So I decided to add a welcome text message to the sign up flow. When a user clicks "Register," we strip out all the punctuation from their phone number and try sending a welcome message through Twilio's API while the page is loading. If Twilio's API returns an error, then we immediately return and tell the user that the phone number looks wrong. If it goes through just fine, we show the user a success confirmation message, telling them to expect a text in a few seconds.
Adding a welcome message also ensures people don't make a typo and accidentally sign someone else up for the service. The welcome message has instructions for deactivating the service to that number, so a random person receiving it in error knows how to opt-out immediately. Also, the fact that the website tells a user to expect a message means that they might notice something's wrong if they don't get a text soon.
The welcome text allows us to validate the user's phone number as well as provide immediate feedback to get them used to the app.
At this point, we've written most of the functionality that our app really needs. The next step is integrating all of the different services into our app. There are some existing API clients available, but since our needs aren't very complicated, I decided to write my own API wrappers for Rooster. The Twilio SMS wrapper and Google Geocoding wrapper are pretty straightforward and readable. The Forecast.io wrapper contains a bit more logic for taking the forecast response and formatting it into something that fits into a 160 character text message -- pulling out the important pieces like current temperature, today's high temperature, and other information about today's weather like precipitation and severe weather alerts.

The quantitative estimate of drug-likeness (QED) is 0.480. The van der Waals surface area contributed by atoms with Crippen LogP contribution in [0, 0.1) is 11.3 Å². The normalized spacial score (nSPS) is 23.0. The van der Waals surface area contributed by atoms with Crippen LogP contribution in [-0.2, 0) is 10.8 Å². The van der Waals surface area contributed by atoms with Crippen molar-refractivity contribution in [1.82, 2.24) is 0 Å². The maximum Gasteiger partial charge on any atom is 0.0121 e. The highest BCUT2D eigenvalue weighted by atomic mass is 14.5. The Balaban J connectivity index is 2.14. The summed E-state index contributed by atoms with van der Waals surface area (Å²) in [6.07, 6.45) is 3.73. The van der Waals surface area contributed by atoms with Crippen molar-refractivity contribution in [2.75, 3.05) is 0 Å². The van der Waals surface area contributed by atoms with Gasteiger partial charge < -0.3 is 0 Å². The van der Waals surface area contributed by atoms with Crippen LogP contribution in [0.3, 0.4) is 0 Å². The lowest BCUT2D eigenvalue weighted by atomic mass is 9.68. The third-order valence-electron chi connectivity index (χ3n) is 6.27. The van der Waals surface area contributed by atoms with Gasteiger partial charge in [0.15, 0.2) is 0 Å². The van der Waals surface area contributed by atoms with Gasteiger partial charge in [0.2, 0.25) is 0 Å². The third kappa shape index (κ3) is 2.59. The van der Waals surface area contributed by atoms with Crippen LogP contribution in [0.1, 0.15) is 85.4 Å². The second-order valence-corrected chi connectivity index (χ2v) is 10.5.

Now that all of our data and integrations have been built, the final step is to create the worker job that will run every few minutes and send out messages to users at their scheduled time. The code for that worker lives in worker.py, allowing us to run the worker with a simple
python worker.py command. Since we've done a good job putting logic in our models, this code is really straightforward. We look at each user and see if they need a message right now, and if so we send one.
If you take a look at the
needsmessagenow() method on the User, you'll notice that it does some fuzzy matching on the time, sending a message if the worker is run within about 8 minutes before or after the time the user wanted to receive the message. This means that our worker doesn't need to run exactly every 15 minutes, on the dot. This makes our system more resilient in case a worker is delayed. In fact, the Heroku scheduler that we use for running the worker process explicitly says that it isn't perfectly exact and your application should guard against that.
The other thing we check is to make sure we haven't already sent the user a forecast message for today. This way, if a user is scheduled to get a message at 8:15am and the worker runs at 8:08am and then again at 8:22am, we don't send them two messages in a row.
At this point, we've gotten all of the functionality we need, and our app is ready to go. The project includes both a Procfile and requirements.txt file so it can be easily deployed to Heroku. You want to make sure you configure the Postgres URL and the necessary API keys, and also setup the free Heroku scheduler add-on to run the
python worker.py command every 10 minutes.
Voila, you've got your own Rooster App clone!